THE GUARDIAN – Fri 19 Feb 2021 19.00 GMT
Micronesia had no choice to but to abandon the Pacific Islands Forum after being ‘thoroughly and publicly disregarded’, the President of Palau writes
The flags of the nations of the Pacific Islands Forum, and of the forum itself. The forum has lost all of the Micronesian members – nearly one-third of the total – over a fractious selection for secretary-general. Photograph: Mike Leyral/AFP/Getty ImagesSupported by
What becomes of an organisation when it disregards one-third of its membership? What happens when “we” stops being inclusive?
As the eldest of four, I have always felt responsible for the safety, security, and well-being of my siblings. In my family, “I” has always been synonymous with “we”, the collective, being one inclusive family and ensuring no one is left out. This is what I understand to be the Palauan way; this is what I understand to be the Pacific Way.
This is how I have always envisioned the Pacific family, as siblings working together. It has been painful to me, personally, to see this mentality fall out of the Pacific Islands Forum, our pre-eminent regional grouping.Pacific Islands Forum in crisis as one-third of member nations quit
For two years, Micronesian leaders prepared for their long-awaited turn to lead the Pacific Islands Forum (PIF).
When they met on the margins of the 2019 74th UN General Assembly, Micronesia’s upcoming decision to appoint a new PIF secretary-general was one of the most pressing subjects of discussion.
The selection of the PIF secretary-general is a consensus decision, and by longstanding agreement, PIF’s three sub-regions – Polynesia, Melanesia, and Micronesia – take turns putting up a candidate.
Other candidates are sometimes nominated, but in the end, “consensus” has historically prevailed. In the last cycle, other candidates were withdrawn in favour of Dame Meg Taylor, the consensus candidate from Melanesia.
This cycle, it was Micronesia’s turn.
In 2019, the Micronesian leaders unanimously nominated Gerald Zackios, Marshall Islands’ Ambassador to the United States, as Micronesia’s candidate for PIF secretary-general.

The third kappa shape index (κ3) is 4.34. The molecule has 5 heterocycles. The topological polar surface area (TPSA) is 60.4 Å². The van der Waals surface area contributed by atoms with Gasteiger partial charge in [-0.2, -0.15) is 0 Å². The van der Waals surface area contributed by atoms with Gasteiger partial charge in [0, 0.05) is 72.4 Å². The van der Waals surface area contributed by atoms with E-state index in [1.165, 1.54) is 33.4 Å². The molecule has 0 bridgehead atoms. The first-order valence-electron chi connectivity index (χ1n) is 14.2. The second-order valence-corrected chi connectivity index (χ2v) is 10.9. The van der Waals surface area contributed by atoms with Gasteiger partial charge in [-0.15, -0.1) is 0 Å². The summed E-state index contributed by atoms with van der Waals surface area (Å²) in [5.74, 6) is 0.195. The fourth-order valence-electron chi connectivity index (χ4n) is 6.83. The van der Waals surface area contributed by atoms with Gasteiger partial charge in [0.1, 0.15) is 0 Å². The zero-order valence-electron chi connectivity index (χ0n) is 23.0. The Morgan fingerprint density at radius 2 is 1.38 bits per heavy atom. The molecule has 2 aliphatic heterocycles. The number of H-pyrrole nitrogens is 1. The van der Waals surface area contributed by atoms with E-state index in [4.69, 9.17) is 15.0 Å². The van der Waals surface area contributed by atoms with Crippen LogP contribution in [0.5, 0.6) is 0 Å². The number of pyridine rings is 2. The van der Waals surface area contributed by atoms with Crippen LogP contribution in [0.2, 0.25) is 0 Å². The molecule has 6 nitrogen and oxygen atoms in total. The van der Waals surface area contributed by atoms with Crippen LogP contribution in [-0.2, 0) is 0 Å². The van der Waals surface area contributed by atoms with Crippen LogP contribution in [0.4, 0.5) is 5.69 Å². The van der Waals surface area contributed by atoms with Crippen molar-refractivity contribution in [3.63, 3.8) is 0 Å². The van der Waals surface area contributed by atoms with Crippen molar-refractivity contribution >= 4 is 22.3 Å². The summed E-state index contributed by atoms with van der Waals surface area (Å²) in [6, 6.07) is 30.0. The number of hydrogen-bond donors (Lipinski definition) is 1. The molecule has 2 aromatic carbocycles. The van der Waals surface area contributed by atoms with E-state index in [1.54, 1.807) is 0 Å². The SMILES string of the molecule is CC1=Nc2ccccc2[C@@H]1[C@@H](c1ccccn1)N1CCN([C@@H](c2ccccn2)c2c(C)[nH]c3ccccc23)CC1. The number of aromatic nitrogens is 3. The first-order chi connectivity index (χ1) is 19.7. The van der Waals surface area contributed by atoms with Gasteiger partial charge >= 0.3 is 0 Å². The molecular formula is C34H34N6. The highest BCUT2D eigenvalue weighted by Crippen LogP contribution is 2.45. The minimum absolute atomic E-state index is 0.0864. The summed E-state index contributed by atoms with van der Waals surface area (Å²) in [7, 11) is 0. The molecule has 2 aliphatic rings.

President Tommy Remengesau, Jr of Palau, who was the Chair of the Micronesian Presidents’ Summit (MPS) at the time, encouraged all Micronesian leaders to stand in solidarity with their region’s interests and to support their consensus candidate.
However, as the appointment process drew closer, it became clear that PIF members outside Micronesia were less than committed to the established process. Strong PIF members, including Australia and New Zealand, indicated their interest in additional candidates.
As the decision approached, the PIF leadership remained deaf to Micronesian concerns.
Over the continuous protests of our leadership, the PIF secretary-general selection was repeatedly postponed.
To add insult to injury, the deadline to nominate secretary-general candidates was also extended, over the formal objections of all five Micronesian members, allowing multiple candidates to compete with Micronesia’s even after they had missed the boat.Advertisement
The opportunity of this wrongful deadline extension was widely exploited to put up new candidates, and in the end, non-Micronesian candidates were nominated from countries including Fiji, Tonga, Solomon Islands, and the Cook Islands.
In light of these troubling developments, Micronesian leaders gathered again in Palau in September 2020 and ratified the Mekreos Communique.
Mekreos firmly reminded all PIF members of the established agreement on subregional rotation.
Furthermore, it warned all other members that Micronesia saw no value in participating in the forum, should it fail to honour the existing agreement on subregional rotation.
Surangel Whipps Jr is the President of Palau
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